The setting: an executive education class in Manaus, in the Brazilian Amazon. In the room, ultimate owners and their families. Teaching was on optimal debt policy, and we started a discussion on subsidized credit in Brazil.

It was 2012, and we were amidst the height of the Brazilian megalomania; white elephants were being built for the World Cup and the Olympics, hundreds of billions were allocated for oil and energy investments, and the government decreed that the interest rate would fall by 500 basis points. The Selic, the target interest rate in Brazil, went from 12.5% a year to 7.5% a year in 13 months. It did not stop there. The government decided that to stimulate economic activity in the North part of Brazil, which is mostly composed of the Amazon, the Brazilian development bank, BNDES, should offer subsidized credits at a 2.5% annual rate, in nominal terms. Inflation was at 5.5% a year. To recap: BNDES was offering long term credit at 2.5% a year, when inflation was 5.5%; the real interest rate was at -3%, not considering the tax shield benefits for medium-sized and larger companies. Of course, that was not enough: credit was plentiful; it was available to most industrial companies, since the Treasury transferred around USD 100 billion to BNDES to fund the arrogant “neo-development” project of the Brazilian government.

Now, think about the ultimate owner of a medium-sized company. The Brazilian government is offering you a handout. Subsidized credit, with negative real interest rates, to fund whatever crazy idea you have. The rational answer: get as much credit as you can, and enjoy the income transfer from the whole society to a select few (the Brazilian government that professes that they work for the poor rarely does).

I was explaining all of this and the son of the ultimate owner of a large transportation company started furiously arguing with his father. The argument got heated and the whole class stopped. Eventually, things calmed down and he turned to explain what had just happened. They just undertook a project to renovate part of their fleet, 40 trucks in all. He told his father that they should use BNDES funds to do it. He was only able to convince his father to get a loan to replace 2 old trucks. The rest, the ultimate owner argued, they would do with their own funds, from the profits of their operations. We made a simple calculation and the difference in maintenance costs of new and old trucks would more than cover the nominal interests on the subsidized loans, and part of the principal. The -3% real interest rate was most likely -15%, in this instance. What was the argument of the owner of the company for refusing to go to BNDES and ask for funds? He hated incurring debt.

The behavior of ultimate owners in small and medium size enterprises is full of contradictions. The profit-maximizing entrepreneur whose only purpose is to make more and more money simply does not exist; the economics textbooks are wrong. Ultimate owners want to make money, but more often than not, ego is a much more powerful driver to entrepreneurial activity than profits, especially for older and established companies.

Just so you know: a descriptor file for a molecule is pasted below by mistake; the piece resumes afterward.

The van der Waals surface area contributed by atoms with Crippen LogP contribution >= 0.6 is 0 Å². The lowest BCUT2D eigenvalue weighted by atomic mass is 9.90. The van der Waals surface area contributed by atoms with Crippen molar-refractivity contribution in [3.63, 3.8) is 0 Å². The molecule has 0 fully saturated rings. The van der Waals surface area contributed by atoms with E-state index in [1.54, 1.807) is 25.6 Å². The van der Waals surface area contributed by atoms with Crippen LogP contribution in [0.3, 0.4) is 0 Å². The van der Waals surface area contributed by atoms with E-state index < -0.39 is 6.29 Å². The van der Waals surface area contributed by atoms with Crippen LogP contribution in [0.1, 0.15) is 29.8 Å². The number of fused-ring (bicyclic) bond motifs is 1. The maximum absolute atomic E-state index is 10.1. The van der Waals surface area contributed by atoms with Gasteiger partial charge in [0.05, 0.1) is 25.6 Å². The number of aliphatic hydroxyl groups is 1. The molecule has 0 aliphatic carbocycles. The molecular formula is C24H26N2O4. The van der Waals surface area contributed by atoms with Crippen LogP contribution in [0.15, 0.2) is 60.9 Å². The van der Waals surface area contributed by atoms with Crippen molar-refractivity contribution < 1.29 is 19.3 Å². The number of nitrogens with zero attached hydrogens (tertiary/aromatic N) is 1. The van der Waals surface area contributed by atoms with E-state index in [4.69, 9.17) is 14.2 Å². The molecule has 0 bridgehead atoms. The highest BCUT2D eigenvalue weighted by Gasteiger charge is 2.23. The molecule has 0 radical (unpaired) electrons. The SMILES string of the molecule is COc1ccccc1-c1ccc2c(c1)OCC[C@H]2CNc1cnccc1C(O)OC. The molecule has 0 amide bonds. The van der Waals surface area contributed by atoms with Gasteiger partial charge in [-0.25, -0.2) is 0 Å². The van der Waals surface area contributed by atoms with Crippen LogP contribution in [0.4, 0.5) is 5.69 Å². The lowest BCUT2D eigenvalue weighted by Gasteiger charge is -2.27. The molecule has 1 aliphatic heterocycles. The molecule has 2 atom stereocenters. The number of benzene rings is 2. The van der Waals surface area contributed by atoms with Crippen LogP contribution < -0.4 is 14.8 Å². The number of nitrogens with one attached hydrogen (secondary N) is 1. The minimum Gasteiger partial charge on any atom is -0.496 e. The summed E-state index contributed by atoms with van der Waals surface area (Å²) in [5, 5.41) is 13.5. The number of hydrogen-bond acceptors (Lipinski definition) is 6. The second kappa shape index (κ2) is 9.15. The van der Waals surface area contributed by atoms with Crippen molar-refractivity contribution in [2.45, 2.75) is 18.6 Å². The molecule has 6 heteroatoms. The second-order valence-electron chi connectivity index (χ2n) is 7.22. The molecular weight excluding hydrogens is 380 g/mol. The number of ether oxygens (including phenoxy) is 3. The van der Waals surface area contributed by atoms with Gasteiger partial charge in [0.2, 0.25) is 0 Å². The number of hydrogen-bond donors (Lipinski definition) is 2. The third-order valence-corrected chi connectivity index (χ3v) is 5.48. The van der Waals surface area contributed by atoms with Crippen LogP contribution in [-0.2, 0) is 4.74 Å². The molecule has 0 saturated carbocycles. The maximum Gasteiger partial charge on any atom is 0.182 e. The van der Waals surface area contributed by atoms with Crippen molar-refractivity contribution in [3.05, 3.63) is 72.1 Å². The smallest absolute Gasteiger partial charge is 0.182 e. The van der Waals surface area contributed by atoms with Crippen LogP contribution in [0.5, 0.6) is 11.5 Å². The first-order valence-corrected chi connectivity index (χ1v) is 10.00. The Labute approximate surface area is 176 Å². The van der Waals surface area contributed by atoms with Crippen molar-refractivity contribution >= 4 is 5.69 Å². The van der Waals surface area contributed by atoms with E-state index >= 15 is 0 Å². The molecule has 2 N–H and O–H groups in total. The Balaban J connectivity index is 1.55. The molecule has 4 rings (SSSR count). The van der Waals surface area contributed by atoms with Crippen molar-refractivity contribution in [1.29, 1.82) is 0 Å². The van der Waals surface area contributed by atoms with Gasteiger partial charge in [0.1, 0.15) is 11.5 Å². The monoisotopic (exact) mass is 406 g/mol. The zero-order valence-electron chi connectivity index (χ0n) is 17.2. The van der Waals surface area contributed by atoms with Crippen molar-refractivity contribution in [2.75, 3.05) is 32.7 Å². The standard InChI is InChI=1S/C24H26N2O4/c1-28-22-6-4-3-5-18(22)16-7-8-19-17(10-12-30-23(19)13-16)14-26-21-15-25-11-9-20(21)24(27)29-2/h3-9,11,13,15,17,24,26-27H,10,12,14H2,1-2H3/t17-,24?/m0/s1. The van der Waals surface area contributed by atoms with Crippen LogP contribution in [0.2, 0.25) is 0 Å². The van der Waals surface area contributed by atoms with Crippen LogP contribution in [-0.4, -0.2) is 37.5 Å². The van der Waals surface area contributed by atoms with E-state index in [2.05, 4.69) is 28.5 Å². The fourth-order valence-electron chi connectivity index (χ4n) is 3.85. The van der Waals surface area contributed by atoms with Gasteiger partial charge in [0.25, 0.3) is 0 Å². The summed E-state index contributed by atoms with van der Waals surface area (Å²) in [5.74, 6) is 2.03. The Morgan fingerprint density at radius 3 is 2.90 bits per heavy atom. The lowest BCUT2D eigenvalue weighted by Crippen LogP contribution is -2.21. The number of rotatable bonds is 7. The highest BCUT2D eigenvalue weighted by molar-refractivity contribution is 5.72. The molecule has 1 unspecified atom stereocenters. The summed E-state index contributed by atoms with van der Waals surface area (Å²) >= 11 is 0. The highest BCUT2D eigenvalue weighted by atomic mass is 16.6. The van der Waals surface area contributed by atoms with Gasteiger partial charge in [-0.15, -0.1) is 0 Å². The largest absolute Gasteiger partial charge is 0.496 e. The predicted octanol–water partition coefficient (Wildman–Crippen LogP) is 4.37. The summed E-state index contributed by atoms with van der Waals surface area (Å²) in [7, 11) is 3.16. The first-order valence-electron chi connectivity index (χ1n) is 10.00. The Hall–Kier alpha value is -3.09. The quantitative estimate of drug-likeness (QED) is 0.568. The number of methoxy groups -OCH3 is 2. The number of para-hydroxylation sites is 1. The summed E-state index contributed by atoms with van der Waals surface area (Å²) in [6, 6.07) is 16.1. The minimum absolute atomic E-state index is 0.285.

Most ultimate owners are willing to forgo efficiency for growth in revenue. They also have an unhealthy relationship to debt. On a recent research, with Koresh Galil of Ben-Gurion and Offer Shapir of NYU Shanghai, we bring evidence of the strong preference for retained profits, even with the availability of heavily subsidized loans. We look at the Pecking-Order Theory (PET) in a survey of ultimate owners. The PET states that owners have a preference for retained profits, then debt, and only after these two options are exhausted, new equity to fund new investments. We find a lower preference for subsidized credit than for retained profits, which is irrational, from an economic point of view, at least in the setting we were studying. Think about the example in Manaus: the ultimate owner could fund a fleet renovation using subsidized credit at 2.5% a year, or use retained profits (equity) with an opportunity cost of 10% a year (this is a conservative estimate). The owner was foregoing at least 7.5% per year so that he could claim he did not have a lot of debt. Let’s assume that the whole fleet renovation would cost him USD 10 million (it was more). He was throwing away more than USD 750,000 per year because of his ego (or incompetence). The latest version of our paper can be downloaded here.


Most of the finance research in the world is undertaken with American listed companies. But once we get out of the sophisticated American financial system, there is still plenty to study. I usually stress to the ultimate owners of SMEs that at some point they should focus on making money, instead of throwing it away.